A Guide to the Gabor Granger Pricing Method, Survey Template

Gabor Granger Explained

Definition: Gabor Granger is a survey-based research technique used to determine the optimal price for a product or service. A Gabor Granger question asks respondents to evaluate a series of pre-defined price points. The results are used to build a demand curve and determine the revenue-maximizing price point.

Interactive Gabor Granger Example Question

If we updated our streaming service to include unlimited movies, how would you evaluate the following price points:
$70 per month70

Complete

Would you purchase?
Prices evaluated: -
100.0001
0

When to Use the Gabor Granger Pricing Technique

Gabor Granger is primarily used in pricing research to answer these three questions:

  1. Can the price of a product be increased without affecting sales (demand)
  2. At what price point does the demand start to decline drastically
  3. What is the price that results in the largest expected revenue

Gabor Granger is ideal for pricing studies that fit into these categories:

  1. You have an established product and need to optimize for a proposed price increase.
  2. You're an established company looking to update an existing product and are researching a new price on the improved product.
  3. The product being researched has all price points under $25. At this price, Van Westendorp becomes too cumbersome for respondents.

An entertainment company could use the above Gabor Granger example to determine how an update to their streaming service would impact demand and revenue. As the price increases, demand will fall. The price at which demand will drastically fall will drive the cost-benefit analysis for the upgrade. The company also needs to find the price that will maximize revenue.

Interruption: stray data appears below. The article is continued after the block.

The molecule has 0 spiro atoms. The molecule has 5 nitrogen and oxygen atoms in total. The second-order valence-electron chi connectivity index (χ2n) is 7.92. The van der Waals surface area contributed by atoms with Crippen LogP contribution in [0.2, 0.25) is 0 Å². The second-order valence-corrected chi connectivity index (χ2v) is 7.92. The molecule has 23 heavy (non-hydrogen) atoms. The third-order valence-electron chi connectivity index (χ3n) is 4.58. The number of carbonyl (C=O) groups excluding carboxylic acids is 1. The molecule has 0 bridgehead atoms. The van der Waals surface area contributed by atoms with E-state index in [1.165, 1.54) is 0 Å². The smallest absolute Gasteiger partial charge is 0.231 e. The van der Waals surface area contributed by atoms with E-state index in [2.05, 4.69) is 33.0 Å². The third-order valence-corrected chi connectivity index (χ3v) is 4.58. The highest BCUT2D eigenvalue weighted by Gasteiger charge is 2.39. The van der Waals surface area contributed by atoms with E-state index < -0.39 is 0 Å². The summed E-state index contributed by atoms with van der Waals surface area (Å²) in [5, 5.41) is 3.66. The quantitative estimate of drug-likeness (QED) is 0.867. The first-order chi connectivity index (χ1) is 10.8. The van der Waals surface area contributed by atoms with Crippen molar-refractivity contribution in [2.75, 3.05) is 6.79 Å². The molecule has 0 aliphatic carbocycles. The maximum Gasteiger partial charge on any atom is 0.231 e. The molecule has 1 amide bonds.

If the entertainment company asked for a suggested price using a simple input box, respondents would likely enter a low dollar figure, limiting the revenue potential. However, by forcing respondents to evaluate specific price points, the company can find the price elasticity, plot the demand curve, and find the price point to maximize revenue.

Gabor Granger is often part of a more significant research project to build optimal products or services. A preliminary survey for a product study might use a MaxDiff question question to determine which product features are most valuable. The entertainment company in this example could have done preliminary research and found their customers valued unlimited movies the most. Gabor granger is then used to price the updated product.

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Gabor Granger or Van Westendorp?

Gabor Granger and Van Westendorp are the most common methods to determine product prices. Generally, Van Westendorp is used for the new product offerings, and Gabor Granger is used for established products.

Gabor Granger is used to build a demand curve and find the revenue-maximizing price. Van Westendorp is typically used to get a range of acceptable prices or to answer the question, "What range prices will the market accept".

Each project has unique needs. Below are some scenarios where each pricing method could be used. This information also appears in the Van Westendorp help article.

Gabor Granger scenarios

  • An online newspaper researching a monthly subscription - The price will likely be less than $20 a month, meaning Van Westendorp would be too cumbersome. Readers might be willing to pay $1 a month, meaning the “too cheap” curve in Van Westendorp would supply invalid data.
  • An established real estate company exploring a rent increase - The company wonders if certain upgrades will justify a rent increase. Finding a new revenue-maximizing point and plotting the elasticity curve will help guide this decision.